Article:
What’s wrong with this picture? A federal appeals court in Mississippi, in recently considering whether to overturn an 1890 law that makes it almost impossible for ex-convicts to ever vote again, wrote that the law was “steeped in racism” from its very inception. Then that same court upheld the law anyway, saying Mississippi has made enough progress in modern times to avoid the law’s historically racist outcomes. But all indications are that those racist outcomes continue, in Mississippi and almost a dozen other states that still disenfranchise ex-convicts.
Long before the current wave of red state laws making it harder for Democratic-leaning voters to vote, some states barred ex-convicts from voting, often with laws written during the Jim Crow era with racial disenfranchisement specifically in mind. In addition to ignoring the fact that released ex-convicts have by definition paid their debt to society, the practice effectively targets Blacks more than whites because poverty, lack of opportunity and racist police and court systems mean Blacks are disproportionately incarcerated.
The cause-and-effect of Black disenfranchisement from these laws is clear from more than just the data. In the case of the Mississippi law that the appeals court just upheld, that disenfranchisement was the whole point and was stated explicitly by the state legislators who wrote it more than a century ago.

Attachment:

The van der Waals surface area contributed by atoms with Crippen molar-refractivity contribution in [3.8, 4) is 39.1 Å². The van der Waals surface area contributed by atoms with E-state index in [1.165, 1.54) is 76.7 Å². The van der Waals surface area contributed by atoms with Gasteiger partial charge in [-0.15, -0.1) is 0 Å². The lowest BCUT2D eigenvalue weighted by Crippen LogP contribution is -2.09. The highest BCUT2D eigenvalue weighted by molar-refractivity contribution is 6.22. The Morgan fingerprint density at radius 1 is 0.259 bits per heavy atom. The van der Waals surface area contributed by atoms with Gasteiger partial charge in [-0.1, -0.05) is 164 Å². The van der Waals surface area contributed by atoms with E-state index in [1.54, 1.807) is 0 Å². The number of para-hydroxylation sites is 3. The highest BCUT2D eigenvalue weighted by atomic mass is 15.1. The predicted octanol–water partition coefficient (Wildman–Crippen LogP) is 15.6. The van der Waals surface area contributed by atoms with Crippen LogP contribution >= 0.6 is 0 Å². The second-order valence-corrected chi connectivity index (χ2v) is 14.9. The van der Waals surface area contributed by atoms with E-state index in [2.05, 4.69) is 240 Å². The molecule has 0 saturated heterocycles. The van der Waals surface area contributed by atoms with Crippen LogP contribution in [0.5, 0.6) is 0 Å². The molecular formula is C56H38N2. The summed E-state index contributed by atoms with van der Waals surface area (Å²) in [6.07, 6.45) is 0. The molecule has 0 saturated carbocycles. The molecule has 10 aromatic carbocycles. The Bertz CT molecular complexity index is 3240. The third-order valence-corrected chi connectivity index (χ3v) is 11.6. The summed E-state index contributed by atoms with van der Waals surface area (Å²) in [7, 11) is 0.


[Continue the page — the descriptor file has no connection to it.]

“That is what we are here for today — to secure the supremacy of the white race,” declared one of the delegates to Mississippi’s 1890 convention, where the law was approved.
In service to that goal, the delegates didn’t merely make all crimes disenfranchising for life but included only those crimes they thought Blacks would be most likely to have on their records. One of the law’s authors specified later that the purpose of the law was “no other purpose than to eliminate the nigger from politics. Not the ‘ignorant and vicious,’ as some of the apologists would have you believe, but the nigger.”
The majority opinion in the appeals court ruling last month acknowledged this racist provenance for the law (it’s undeniable, after all) but found that “Mississippi has conclusively shown that any taint associated with (the original law) has been cured.” It based that optimistic supposition on later changes to the law — none of which changed the fact that those convicted under a state criminal justice system in which there is strong evidence of systemic racism even today are barred for life from voting.
In a dissent, Judge James E. Graves Jr. noted that even these supposedly cleansing changes were made in the 1960s, as Mississippi’s all-white Legislature was “engaged in massive and violent resistance to the Civil Rights Movement” then raging.
“Handed an opportunity to right a 130-year-old wrong,” wrote Graves, “the majority instead upholds it.” The same could be said of ex-convict disenfranchisement laws still on the books around America.